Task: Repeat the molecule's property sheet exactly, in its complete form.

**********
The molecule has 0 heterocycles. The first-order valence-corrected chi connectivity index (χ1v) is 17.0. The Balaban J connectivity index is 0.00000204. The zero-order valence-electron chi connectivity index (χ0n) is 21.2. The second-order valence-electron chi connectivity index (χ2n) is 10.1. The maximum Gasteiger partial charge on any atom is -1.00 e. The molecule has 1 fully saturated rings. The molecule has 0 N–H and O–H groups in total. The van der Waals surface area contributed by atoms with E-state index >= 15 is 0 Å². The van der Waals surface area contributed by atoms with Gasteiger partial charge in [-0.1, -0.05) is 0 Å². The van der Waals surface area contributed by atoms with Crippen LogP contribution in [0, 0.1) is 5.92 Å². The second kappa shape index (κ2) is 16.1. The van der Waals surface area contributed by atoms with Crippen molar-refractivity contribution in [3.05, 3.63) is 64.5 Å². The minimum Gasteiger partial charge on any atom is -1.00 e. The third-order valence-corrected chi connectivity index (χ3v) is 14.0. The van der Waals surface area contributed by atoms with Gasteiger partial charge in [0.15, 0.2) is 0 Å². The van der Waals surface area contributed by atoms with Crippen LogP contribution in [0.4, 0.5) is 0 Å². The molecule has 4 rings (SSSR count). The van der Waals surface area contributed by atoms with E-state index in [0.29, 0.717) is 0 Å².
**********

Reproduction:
The molecule has 0 heterocycles. The first-order valence-corrected chi connectivity index (χ1v) is 17.0. The Balaban J connectivity index is 0.00000204. The zero-order valence-electron chi connectivity index (χ0n) is 21.2. The second-order valence-electron chi connectivity index (χ2n) is 10.1. The maximum Gasteiger partial charge on any atom is -1.00 e. The molecule has 1 fully saturated rings. The molecule has 0 N–H and O–H groups in total. The van der Waals surface area contributed by atoms with E-state index >= 15 is 0 Å². The van der Waals surface area contributed by atoms with Gasteiger partial charge in [-0.1, -0.05) is 0 Å². The van der Waals surface area contributed by atoms with Crippen LogP contribution in [0, 0.1) is 5.92 Å². The second kappa shape index (κ2) is 16.1. The van der Waals surface area contributed by atoms with Crippen molar-refractivity contribution in [3.05, 3.63) is 64.5 Å². The minimum Gasteiger partial charge on any atom is -1.00 e. The third-order valence-corrected chi connectivity index (χ3v) is 14.0. The van der Waals surface area contributed by atoms with Gasteiger partial charge in [0.15, 0.2) is 0 Å². The van der Waals surface area contributed by atoms with Crippen LogP contribution in [0.4, 0.5) is 0 Å². The molecule has 4 rings (SSSR count). The van der Waals surface area contributed by atoms with E-state index in [0.29, 0.717) is 0 Å².